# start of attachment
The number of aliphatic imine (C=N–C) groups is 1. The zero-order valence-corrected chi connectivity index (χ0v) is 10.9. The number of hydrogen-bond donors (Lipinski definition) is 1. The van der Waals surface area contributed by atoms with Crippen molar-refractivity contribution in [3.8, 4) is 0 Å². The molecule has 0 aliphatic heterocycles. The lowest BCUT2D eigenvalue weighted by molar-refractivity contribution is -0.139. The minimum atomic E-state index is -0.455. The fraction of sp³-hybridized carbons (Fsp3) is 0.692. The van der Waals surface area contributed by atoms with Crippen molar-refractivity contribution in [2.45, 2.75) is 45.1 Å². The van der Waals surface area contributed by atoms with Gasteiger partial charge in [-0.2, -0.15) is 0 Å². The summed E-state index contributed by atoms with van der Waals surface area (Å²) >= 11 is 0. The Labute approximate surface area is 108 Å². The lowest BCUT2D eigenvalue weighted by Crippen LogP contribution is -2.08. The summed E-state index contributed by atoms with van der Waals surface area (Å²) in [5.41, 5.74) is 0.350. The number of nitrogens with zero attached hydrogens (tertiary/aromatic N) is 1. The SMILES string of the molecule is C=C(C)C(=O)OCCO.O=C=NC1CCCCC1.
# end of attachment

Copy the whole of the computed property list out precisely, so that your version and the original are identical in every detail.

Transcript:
The number of aliphatic imine (C=N–C) groups is 1. The zero-order valence-corrected chi connectivity index (χ0v) is 10.9. The number of hydrogen-bond donors (Lipinski definition) is 1. The van der Waals surface area contributed by atoms with Crippen molar-refractivity contribution in [3.8, 4) is 0 Å². The molecule has 0 aliphatic heterocycles. The lowest BCUT2D eigenvalue weighted by molar-refractivity contribution is -0.139. The minimum atomic E-state index is -0.455. The fraction of sp³-hybridized carbons (Fsp3) is 0.692. The van der Waals surface area contributed by atoms with Crippen molar-refractivity contribution in [2.45, 2.75) is 45.1 Å². The van der Waals surface area contributed by atoms with Gasteiger partial charge in [-0.2, -0.15) is 0 Å². The summed E-state index contributed by atoms with van der Waals surface area (Å²) >= 11 is 0. The Labute approximate surface area is 108 Å². The lowest BCUT2D eigenvalue weighted by Crippen LogP contribution is -2.08. The summed E-state index contributed by atoms with van der Waals surface area (Å²) in [5.41, 5.74) is 0.350. The number of nitrogens with zero attached hydrogens (tertiary/aromatic N) is 1. The SMILES string of the molecule is C=C(C)C(=O)OCCO.O=C=NC1CCCCC1.